JOHN SHEGERIAN: Good for you, and for our listeners out there, Kristinn, I’m on your wonderful and informative website. It’s www.energystar.gov. You can learn all about everything we’re going to discuss here with Kristinn. Why did you guys launch this? Why is this so important and what’s the big deal about avoiding greenhouse gases and this whole climate change thing? What’s the nexus between all that, Energy Star and climate change and greenhouse gases and avoiding them?
KRISTINN LEONHART: Sure, so significant opportunity for adjusting climate change exists when we’re helping consumers and businesses save energy through Energy Star. Energy used in homes, buildings and industry accounts for two-thirds of greenhouse gas emissions in the United States. Energy Star has been instrumental in reducing this energy use and in order to strengthen our economy and realize significant greenhouse gas emissions reductions. Our benefits have grown steadily over time, nearly tripling in the last decade.
JOHN SHEGERIAN: Wow, and you listed all the products that now Energy Star is on. It’s not just electronics anymore. How does one earn an Energy Star certification? If I’m a manufacturer of a certain product and I want that Good Housekeeping seal of approval, that Energy Star seal of approval, how do I earn that?
KRISTINN LEONHART: Well, products that have earned the Energy Star label have to meet strict guidelines by the U.S. Environmental Protection Agency. Energy savings are independently certified based on testing performed by EPA recognized laboratories and they’re subject to ongoing verification testing, so I think that’s why American consumers really trust the label. Our third-party certification ensures that Energy Star remains a trusted symbol of energy efficiency.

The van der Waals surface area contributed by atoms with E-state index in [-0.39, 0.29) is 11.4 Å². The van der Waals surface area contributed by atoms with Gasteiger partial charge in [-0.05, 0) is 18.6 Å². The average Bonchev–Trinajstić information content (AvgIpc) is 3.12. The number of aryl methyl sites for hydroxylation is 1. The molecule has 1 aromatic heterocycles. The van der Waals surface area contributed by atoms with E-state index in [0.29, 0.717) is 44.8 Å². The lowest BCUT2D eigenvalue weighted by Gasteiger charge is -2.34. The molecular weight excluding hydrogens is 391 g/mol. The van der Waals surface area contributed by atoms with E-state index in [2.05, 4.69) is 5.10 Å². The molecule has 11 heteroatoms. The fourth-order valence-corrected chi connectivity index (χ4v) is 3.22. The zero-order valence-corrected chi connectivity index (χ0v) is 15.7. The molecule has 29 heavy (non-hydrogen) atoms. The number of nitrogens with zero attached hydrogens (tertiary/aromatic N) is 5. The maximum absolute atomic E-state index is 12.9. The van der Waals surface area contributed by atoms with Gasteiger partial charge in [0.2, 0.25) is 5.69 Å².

JOHN SHEGERIAN: So, when I’m buying Energy Star product, what can I expect? I buy it. I always look for that brand, frankly, and I’m just Joe Consumer, but I do always look for it but tell me the differential between buying an Energy Star-certified product and a non-product. What can I expect the impact will be because I bought an Energy Star product?
KRISTINN LEONHART: You can expect that you’re going to be saving energy and money and that it’s going to be a better-quality product overall.
JOHN SHEGERIAN: So, we’re going to save energy. We’re going to save money, which is good for my pocketbook. Save energy, good for the environment as a whole, and it’s just going to be a better product. The less obsolescence. The product will stay better and work longer than the other product that didn’t have that seal of approval.
KRISTINN LEONHART: You’ve got it. Obviously, from our standpoint, we’re most interested in protecting the environment, so saving energy helps reduce those greenhouse gas emissions but we honestly don’t care if consumers are buying them because they’re going to save them money.
JOHN SHEGERIAN: I’m sure a lot of products are put in front of you now because all manufacturers now want to be part of this whole green revolution, sustainable revolution, environmental revolution, whatever you want to call it. How does the Energy Star, how do the great people that you work with, Kristinn, go about picking the top performers in these categories?
KRISTINN LEONHART: Well, you know, one of the things we like to tell consumers is just even with all the new choices out there, it’s still simple. Look for the Energy Star for energy savings but take lighting, for instance. No matter the technology or the energy claims, only bulbs with the Energy Star label meet our strict guidelines for efficiency and performance that set them apart, so Energy Star means high quality and performance. Bulbs with that label have undergone extensive testing to make sure that they save you energy and that they perform properly. We put them through rigorous testing. There’s over 20 different tests that are lighting and that’s just one example. Each product has a different specification. I don’t want to bore you to death but if you want more specification on any of our specs, you can go on our website and learn much, much more.